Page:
MODERN ALBUM REVIEW: Arlo Parks’ ‘Collapsed in Sunbeams’ (2021)

Arlo Parks first sprung onto the scene in 2019, when she released her EP, ‘Sophie’. The EP gave audiences a first taste of her poetic lyricism and jazz-pop influences; and so compelling was it was that it lead to the London-born singer being named BBC Introducing’s 2020 ‘artist of the year’. The impact she had made with such a limited release meant that many tipped 2020 to be her year. COVID-19, however, reared its ugly head and forced Parks to put a hold on her rapidly accelerating career; the lockdown forced her to abandon her European tour in March of 2020 and threw her plans into the the air for the foreseeable future.

The pandemic didn’t hold her back completely though; lockdown saw the release two singles and the announcement of an album, ‘Collapsed in Sunbeams’, which she dropped in late January. The album arrived amid a wall of hype – always a dangerous thing – but for Parks, no amount of pressure could prevent her from calmly settling into her status as ‘the voice of a generation.’

Her status came from the themes explored on the album; feelings of doubt, insecurity, and hurt are foregrounded amid topics like depression, sexuality, and love. The record’s themes are key to its overall relevance and Parks crafts a comforting sphere around them, giving the whole record a mature, well developed and understanding feeling.

Musically, the album is well rounded and well crafted. It draws on inspirations from R&B, neo-soul, and jazz, moulding them into a kind of soulful lo-fi bedroom pop. The sound is one of tender and uplifting melodies which give the themes of the album a good platform on which to rest. The use of guitars give a number of songs an extra layer of complexity, while funky bass lines and drum machines give the record its drive. Track two, ‘Hurt’ showcases the album’s funk inspiration and features a rolling, driven beat that keeps the track lively and engaging. Similarly, track 10, ‘Eugene’ features a similar funky beat that provides the track with a certain danceability. Jazz inspirations can be heard on tracks like ‘Hope’ and ‘Black Dog’; the former of which combines jazzy piano chord progressions with simplistic bass and guitar lines to craft a minimalist and effective backdrop for the vocal. Contemporary R&B sounds are also present and can be heard on tracks like ‘Bluish’ and ‘Portra 400’ which both nod in the direction of Parks’ label mate, Loyle Carner. 

The album’s standout sound, however, is Parks’ voice. It weaves its way through the tracks like a floating mist and seems to bind each element of the tracks together. She often draws back her vocal and speaks, rather than sings, to give the album a more personal feel; her spoken voice often sounds like an old friend offering guidance. The mastery of her voice doesn’t lie in her extraordinary vocal range, but in her soft and comforting expressions of melody.

Lyrically, the album is truly remarkable. Many of the issues Parks tackles are ones that are, for a range of reasons, still not part of a wider conversations; the aforementioned ‘Black Dog’ confronts depression head on and is Parks’ own message to a close friend: “Just take your medicine and eat some food/I would do anything to get you out your room” she sings, offering a hand of support and understanding. Issues of mental health are also touched on in ‘Hurt’ which features Parks again offering a hand of support: “I know you can’t let go of anything at the moment/just know it won’t hurt so much forever.” Parks’ determination to tackle controversial themes is also showcased in track seven, ‘Green Eyes’, which throws shade at modern society’s attitude to same-sex-couples. It describes Parks’ frustration at a partner’s unwillingness to hold her hand in public. Parks is herself openly bisexual, which makes the sentiment evermore touching. It’s bold of such a young artist to be openly challenging stigmas present in modern society and it’s doubtless that the lyrical themes give this album a true relevance in contemporary society. The lyrics aren’t politically charged, nor are they critical of any particular thing, they simply offer support, advice, and compassion to anyone who might be struggling with the feelings she describes. Perhaps she is suggesting, through the delivery of the lyric, that a similar approach should be taken in a wider context.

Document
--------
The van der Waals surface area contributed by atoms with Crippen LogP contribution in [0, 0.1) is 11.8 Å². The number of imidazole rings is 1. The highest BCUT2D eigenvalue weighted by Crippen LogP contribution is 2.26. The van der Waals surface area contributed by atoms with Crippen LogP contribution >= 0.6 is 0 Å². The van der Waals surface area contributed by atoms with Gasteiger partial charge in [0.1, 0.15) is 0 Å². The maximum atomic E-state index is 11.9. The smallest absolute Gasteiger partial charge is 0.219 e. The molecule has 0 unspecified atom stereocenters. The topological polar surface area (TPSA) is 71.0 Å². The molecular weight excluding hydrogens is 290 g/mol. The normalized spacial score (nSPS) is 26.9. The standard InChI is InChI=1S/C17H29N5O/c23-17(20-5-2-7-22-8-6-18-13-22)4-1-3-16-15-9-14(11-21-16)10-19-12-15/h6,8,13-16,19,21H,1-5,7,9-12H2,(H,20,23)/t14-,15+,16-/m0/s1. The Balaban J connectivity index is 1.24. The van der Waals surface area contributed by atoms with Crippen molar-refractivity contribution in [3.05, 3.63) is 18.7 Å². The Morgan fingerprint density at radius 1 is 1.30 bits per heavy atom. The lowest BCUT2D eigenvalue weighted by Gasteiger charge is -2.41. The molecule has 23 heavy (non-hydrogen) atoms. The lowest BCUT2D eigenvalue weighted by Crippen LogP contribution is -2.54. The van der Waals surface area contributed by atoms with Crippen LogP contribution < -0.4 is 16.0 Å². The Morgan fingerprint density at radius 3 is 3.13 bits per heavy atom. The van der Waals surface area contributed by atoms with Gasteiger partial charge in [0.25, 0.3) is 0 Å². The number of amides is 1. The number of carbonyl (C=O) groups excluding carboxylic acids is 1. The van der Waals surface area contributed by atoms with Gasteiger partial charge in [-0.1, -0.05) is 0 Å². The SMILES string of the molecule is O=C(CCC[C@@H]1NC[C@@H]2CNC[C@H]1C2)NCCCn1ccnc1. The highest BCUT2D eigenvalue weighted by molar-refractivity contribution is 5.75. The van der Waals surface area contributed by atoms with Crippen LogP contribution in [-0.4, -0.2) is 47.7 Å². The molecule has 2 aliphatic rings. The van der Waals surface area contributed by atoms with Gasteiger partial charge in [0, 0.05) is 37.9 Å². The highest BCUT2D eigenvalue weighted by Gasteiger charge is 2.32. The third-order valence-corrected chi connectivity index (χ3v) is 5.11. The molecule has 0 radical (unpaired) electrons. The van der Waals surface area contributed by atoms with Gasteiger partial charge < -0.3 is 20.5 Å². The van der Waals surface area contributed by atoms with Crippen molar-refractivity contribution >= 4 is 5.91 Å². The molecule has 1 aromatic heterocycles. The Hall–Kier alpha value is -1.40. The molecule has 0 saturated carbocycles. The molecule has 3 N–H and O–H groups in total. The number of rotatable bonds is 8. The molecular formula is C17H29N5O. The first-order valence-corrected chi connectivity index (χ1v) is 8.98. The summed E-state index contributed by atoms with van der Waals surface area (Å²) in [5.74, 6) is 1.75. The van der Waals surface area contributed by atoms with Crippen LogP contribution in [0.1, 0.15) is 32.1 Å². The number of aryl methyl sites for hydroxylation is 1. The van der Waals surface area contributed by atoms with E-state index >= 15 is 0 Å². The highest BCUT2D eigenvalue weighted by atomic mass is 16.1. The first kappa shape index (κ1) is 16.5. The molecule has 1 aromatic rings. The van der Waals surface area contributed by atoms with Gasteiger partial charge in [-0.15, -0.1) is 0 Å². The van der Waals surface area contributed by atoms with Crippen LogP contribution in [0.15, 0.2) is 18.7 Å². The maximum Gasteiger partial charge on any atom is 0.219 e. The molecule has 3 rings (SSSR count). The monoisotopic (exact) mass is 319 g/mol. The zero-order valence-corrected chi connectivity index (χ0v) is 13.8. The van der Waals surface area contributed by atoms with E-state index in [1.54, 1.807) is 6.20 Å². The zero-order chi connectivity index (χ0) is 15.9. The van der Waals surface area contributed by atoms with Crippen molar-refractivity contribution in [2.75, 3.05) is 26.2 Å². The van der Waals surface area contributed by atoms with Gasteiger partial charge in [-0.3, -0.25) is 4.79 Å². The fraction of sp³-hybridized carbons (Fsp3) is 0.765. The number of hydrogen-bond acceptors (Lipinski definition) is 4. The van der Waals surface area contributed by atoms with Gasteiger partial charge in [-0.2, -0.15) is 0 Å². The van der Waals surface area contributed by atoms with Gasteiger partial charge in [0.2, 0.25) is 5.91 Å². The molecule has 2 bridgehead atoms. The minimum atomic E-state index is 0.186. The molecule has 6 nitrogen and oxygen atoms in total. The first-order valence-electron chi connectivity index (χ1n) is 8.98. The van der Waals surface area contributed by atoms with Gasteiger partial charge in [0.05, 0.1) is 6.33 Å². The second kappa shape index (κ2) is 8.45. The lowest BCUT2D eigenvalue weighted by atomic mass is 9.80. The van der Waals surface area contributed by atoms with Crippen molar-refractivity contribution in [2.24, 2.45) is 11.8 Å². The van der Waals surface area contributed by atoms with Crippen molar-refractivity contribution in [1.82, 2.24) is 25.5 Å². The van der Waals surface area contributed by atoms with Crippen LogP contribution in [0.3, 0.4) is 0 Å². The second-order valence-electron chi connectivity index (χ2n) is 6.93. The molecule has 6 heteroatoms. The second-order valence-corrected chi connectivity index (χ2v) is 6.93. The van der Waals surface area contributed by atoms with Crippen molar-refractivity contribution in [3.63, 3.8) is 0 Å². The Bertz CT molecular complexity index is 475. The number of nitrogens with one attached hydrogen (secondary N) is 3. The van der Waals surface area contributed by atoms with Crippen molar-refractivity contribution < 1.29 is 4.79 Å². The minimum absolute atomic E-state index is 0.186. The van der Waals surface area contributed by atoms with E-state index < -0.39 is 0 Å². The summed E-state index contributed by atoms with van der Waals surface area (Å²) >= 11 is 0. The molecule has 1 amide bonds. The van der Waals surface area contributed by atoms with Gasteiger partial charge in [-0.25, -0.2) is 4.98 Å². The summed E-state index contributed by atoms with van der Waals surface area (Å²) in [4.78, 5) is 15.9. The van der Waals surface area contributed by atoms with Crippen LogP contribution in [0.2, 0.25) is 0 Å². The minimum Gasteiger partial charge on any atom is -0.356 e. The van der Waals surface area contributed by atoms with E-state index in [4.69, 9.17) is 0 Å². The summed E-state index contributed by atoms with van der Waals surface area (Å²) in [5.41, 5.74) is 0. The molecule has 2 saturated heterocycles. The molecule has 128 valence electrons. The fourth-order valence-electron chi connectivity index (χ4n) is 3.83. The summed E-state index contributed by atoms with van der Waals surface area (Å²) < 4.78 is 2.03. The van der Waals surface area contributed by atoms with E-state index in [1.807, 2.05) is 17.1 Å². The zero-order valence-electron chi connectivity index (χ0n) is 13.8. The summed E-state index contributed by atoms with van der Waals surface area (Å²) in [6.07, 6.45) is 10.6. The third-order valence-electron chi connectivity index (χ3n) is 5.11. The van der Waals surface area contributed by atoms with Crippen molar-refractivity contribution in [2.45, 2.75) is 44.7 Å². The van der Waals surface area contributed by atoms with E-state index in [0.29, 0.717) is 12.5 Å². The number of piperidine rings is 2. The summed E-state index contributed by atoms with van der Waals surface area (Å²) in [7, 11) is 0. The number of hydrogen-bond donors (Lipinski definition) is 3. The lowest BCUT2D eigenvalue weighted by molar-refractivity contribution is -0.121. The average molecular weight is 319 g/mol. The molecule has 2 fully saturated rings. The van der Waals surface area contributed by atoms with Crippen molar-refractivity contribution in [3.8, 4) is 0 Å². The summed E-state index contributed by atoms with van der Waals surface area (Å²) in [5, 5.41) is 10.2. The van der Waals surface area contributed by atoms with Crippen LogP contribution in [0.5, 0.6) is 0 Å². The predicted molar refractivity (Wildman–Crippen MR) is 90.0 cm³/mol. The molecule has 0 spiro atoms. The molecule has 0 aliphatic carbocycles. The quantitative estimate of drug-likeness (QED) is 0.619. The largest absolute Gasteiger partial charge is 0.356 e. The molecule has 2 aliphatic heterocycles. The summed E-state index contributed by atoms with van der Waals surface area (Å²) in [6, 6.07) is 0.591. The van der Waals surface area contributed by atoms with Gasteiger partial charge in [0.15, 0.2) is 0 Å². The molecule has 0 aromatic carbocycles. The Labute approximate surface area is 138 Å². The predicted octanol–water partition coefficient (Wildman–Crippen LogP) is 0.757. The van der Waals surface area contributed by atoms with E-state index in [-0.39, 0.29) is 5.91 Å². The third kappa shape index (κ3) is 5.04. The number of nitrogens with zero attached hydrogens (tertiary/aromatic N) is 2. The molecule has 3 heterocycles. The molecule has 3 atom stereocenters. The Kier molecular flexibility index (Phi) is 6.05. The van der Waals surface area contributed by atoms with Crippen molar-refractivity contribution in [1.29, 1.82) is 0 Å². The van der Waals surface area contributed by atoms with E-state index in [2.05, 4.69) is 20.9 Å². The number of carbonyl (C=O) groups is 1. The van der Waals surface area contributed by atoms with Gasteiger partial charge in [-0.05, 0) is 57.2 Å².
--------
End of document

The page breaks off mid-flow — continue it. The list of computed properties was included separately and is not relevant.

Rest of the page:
The album was received brilliantly amongst both Parks’ listeners and the wider music press; it peaked at no.3 in the UK charts after its release and went on to win Parks the ‘best breakthrough’ award at the 2021 Brits and, most recently, it won possibly the most prestigious award in British music: the Hyundai Mercury Prize the same year.

There is, of course, more to music than who wins what awards, but in winning the Mercury Parks’ has affirmed herself as one of the leading lyricists of her time and her successes prove her ability and drive to say something more affecting than the average artist to be what’s marks her out to be one the voices in contemporary music.

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